HTML and CSS Reference
In-Depth Information
Rounding Values
Online ordering is one of the most common uses of the Web and requires calculations of
monetary values. For example, suppose you needed to calculate a 2% sales tax on a cus-
tomer's purchase of an item that costs \$25.49. One way of doing this is to use the follow-
ing code, which multiplies the price by the tax rate and stores the value in the tax variable:
var price = 25.49;
var taxrate = 0.02;
var tax = price*taxrate;
The tax value from this calculation is 0.5098, which is not an acceptable currency value.
You could use the toFixed() function discussed earlier to display the result to only two
decimal places. However, recall that the toFixed() function doesn't change a vari-
able's value, only how it is displayed. Instead, you need to round the actual value of the
tax variable to the hundredths digit. There are no Math methods for rounding values
to specific numbers of decimal places. To round a currency value to two digits, you first
must multiply the value by 100, apply the Math.round() method to round the value to
the nearest integer, and then divide that result by 100. For the tax rate example, 0.5098
multiplied by 100 is 50.98; that value rounded to the nearest integer is 51; and dividing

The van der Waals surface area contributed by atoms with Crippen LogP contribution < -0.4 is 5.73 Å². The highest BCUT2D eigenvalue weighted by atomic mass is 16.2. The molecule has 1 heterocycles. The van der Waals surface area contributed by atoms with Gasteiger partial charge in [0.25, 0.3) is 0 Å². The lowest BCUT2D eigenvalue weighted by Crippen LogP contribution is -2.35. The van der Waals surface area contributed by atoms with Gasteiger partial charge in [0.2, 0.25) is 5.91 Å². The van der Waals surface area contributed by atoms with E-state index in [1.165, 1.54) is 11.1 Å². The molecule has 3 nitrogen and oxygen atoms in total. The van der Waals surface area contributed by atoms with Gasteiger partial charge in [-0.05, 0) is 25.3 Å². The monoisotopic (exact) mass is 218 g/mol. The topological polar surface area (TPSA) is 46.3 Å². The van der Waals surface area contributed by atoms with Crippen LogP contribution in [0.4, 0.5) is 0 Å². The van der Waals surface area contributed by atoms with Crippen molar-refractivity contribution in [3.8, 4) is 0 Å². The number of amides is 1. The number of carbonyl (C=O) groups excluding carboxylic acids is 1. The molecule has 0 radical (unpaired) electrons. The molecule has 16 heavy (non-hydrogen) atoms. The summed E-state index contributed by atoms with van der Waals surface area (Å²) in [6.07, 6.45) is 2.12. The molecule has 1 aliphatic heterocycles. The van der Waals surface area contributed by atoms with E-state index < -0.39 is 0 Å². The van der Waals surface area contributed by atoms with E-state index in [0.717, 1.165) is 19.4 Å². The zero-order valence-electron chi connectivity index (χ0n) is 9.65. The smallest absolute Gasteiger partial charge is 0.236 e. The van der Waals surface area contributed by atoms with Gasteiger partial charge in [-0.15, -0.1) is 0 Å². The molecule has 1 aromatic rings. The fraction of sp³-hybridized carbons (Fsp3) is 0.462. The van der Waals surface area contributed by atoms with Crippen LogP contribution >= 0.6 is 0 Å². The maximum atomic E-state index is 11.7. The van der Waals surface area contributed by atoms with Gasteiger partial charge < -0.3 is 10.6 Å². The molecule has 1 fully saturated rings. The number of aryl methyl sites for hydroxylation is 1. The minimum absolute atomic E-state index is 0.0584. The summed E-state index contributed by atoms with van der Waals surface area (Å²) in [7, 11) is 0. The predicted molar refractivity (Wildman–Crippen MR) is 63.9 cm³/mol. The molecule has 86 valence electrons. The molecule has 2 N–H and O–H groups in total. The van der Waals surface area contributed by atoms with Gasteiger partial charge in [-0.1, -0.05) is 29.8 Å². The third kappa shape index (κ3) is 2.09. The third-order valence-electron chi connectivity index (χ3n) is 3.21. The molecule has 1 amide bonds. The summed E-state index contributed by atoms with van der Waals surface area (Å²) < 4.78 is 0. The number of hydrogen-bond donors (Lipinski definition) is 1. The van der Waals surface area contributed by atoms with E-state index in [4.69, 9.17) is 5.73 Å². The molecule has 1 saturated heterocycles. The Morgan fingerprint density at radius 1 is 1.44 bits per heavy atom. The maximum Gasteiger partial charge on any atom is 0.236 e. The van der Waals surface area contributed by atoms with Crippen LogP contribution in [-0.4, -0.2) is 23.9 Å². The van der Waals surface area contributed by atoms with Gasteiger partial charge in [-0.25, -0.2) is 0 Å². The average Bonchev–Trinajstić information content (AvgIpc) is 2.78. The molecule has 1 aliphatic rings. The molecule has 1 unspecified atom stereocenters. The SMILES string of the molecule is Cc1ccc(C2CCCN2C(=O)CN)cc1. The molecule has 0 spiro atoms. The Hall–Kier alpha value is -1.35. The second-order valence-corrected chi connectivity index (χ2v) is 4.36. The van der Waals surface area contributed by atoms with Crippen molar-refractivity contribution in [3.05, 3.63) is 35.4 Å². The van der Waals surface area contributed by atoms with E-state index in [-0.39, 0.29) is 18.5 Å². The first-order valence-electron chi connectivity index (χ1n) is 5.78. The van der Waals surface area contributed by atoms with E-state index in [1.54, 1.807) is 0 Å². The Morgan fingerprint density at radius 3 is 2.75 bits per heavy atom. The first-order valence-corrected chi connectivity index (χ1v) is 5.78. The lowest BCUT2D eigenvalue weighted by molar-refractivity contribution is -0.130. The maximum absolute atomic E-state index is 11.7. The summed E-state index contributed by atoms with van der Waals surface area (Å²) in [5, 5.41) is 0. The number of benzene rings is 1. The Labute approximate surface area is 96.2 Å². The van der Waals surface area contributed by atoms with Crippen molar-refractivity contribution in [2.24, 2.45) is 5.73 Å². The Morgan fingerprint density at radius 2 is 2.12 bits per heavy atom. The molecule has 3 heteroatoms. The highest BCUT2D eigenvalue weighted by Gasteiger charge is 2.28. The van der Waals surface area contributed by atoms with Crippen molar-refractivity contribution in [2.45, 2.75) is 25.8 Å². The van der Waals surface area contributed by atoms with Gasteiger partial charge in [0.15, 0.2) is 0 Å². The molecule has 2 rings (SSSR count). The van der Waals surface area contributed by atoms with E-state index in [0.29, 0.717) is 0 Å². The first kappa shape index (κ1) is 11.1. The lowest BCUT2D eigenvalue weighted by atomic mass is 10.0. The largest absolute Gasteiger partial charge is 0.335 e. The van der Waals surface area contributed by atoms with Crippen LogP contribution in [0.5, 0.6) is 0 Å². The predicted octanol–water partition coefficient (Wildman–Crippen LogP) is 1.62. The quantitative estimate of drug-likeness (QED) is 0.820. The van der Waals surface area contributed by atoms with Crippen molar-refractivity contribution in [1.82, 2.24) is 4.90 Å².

that number by 100 results in a currency value of \$0.51. In JavaScript, this sequence of
operations can be placed in a single expression as follows:
Math.round(100*tax)/100;
In general, if n is the number of decimal places to which you want to round a value, you
multiply and divide the value by 10 n . You could use this fact to create a custom func-
tion to round values to a specified number of decimal places. The following code uses
the pow() method of the Math object to create a general rounding function that rounds
values to n decimal places:
function roundValue(value, n) {
return Math.round(Math.pow(10,n)*value)/Math.pow(10,n);
}
The roundValue() function multiplies the value variable by a power of 10, rounds it
to the nearest integer, and then divides it by the same power of 10. The end result is
the value variable rounded to the number of digits specified by the n parameter. The
roundValue() function also allows for a negative value for the n parameter. This has
the effect of rounding a value to the nearest ten, hundred, thousand, and so forth. For
example, the expression
roundValue(238414, -3)
rounds the value to the nearest thousand, returning a value of 238,000.
Converting Between Numbers and Text
Sometimes you might need to convert a number to a text string and vice versa. One way
to convert a number to a text string is by using the + operator to add a text string to a
number. For example, the following code uses the + operator to concatenate a numeric
value with an empty text string:
testNumber = 123; // numeric value
testString = testNumber + “”; // text string
The result is to create a text string containing the characters 123 .
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